Meet Aker Al Obaidi - The refugee wrestler who found salvation in the mountains of Austria

Discover how the IOC Refugee Athlete Scholarship-holder fled the Islamic State in Iraq, and used wrestling to start a new life in Europe.

(Picture by © UNHCR/Benjamin Loyseau)

When Aker Al Obaidi first started wrestling aged 6, he had no idea that one day the sport would be his ticket to a new life.

The young Iraqi competed for fun, and he showed enormous potential. Obaidi started winning junior tournaments, and was attracting the attention of other nations that wanted to recruit him. But when he turned 14, the fun abruptly stopped.

A group calling itself Islamic State took over his home city of Mosul, Iraq, and started recruiting boys around his age. He fled the country.

“I didn’t want to leave, but I had to.” said Obaidi, now 21. “It was a very scary experience. I didn’t know where I was going or where I would end up. I was separated from my family and following a group of others. I was scared whether my family would survive the war. I had to look after myself.

“The whole situation was very tough, psychologically, and I’ve had to see doctors about what happened to me.”

Aker Al Obadidi
Aker Al Obadidi

Obaidi headed for Europe, and eventually ended up in Austria, where he was granted asylum.

“It wasn’t a plan to come to Austria,” he continued. “I’d never heard of it. It is just where I ended up as we couldn’t leave.”

The teenager was enrolled at a middle school in his new homeland, where he learnt basic German. But without a family around to guide him, Obaidi struggled at first to forge a new life for himself.

“There are tough things about being a refugee,” Obaidi said. “Filling in forms and visas, going to the government to prove you can stay in the country – all this is difficult, especially when it’s not in your mother tongue."

"My talent opened lots of doors for me and I made a lot of friends in wrestling.”

Searching for happiness, Obaidi went back to the wrestling mat, and discovered that he still thrived in this more familiar environment.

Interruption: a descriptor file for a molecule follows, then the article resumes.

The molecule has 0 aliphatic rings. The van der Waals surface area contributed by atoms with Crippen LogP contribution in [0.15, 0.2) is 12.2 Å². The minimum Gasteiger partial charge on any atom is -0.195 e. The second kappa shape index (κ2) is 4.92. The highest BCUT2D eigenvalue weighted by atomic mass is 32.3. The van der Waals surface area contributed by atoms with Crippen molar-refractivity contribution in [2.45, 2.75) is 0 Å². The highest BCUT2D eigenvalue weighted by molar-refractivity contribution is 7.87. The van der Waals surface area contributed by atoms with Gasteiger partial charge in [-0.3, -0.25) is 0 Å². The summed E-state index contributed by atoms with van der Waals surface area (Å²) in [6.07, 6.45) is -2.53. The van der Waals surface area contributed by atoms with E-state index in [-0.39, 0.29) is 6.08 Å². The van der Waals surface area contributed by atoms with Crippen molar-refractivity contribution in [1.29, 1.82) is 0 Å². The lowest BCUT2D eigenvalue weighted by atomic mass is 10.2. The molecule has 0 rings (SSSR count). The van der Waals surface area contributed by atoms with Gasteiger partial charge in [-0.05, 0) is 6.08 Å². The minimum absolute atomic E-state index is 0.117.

The Greco-Roman grappler continued to train when he wasn’t working as a painter, and after two years he was persuaded by Benedikt "Mo" Ernst to move to the small mountain town of Inzing to continue training.

It could not have been a bigger culture change for the young Iraqi, who was used to the hustle and bustle of big cities.

Ernst organised an apartment for his mentee to live in, and Obaidi’s talent was quickly recognised by local clubs. This helped the boy from Mosul to settle quickly in his new surroundings, and five years later could speak German fluently.

“I made Austrian friends who really helped me,” he said. “I love Austria, it is a very beautiful country. The food is great, and I love the mountains. They feel like home now. Being involved in sport and being a sportsperson has helped me settle. My talent opened lots of doors for me and I made a lot of friends in wrestling.”

Learning German helped Aker make friends and also become a wrestling coach.
Learning German helped Aker make friends and also become a wrestling coach. (© UNHCR/Benjamin Loyseau)

Dreaming of Tokyo Olympics

After some impressive performances on the junior international scene, he was invited to a training camp with Serbian Olympic champion at 66kg, Davor Stefanek.

“I felt good against him,” Obaidi said. “That’s when I thought, ‘I am at the standard to win a medal at Tokyo 2020’.

He painted the five Olympic rings on one of his walls at home, to remind him every day of his ambition: to compete at the Tokyo 2020 Olympics.

And then one day in 2019, his dream took a large step towards becoming a reality. He was awarded an International Olympic Committee Refugee Athlete Scholarship, which meant that he would benefit from additional funding and training support on his quest to compete at the Olympic Games.

“I was very happy to get the Refugee Athlete Scholarship,” he said. “I don’t have a nationality right now, it would be great to show that refugees can compete and succeed, too.”

The wrestler is in touch with his family, who he knows are proud of him. But if his dream to compete at the Olympics comes true, he will be doing so for every displaced person on the planet.

“I’m trying to give us a voice, to show that refugees are not bad people. We should not always be thought of as the bad guys and associated with negative things. We want to show that foreign people can do good things, be good in sports, get medals.”

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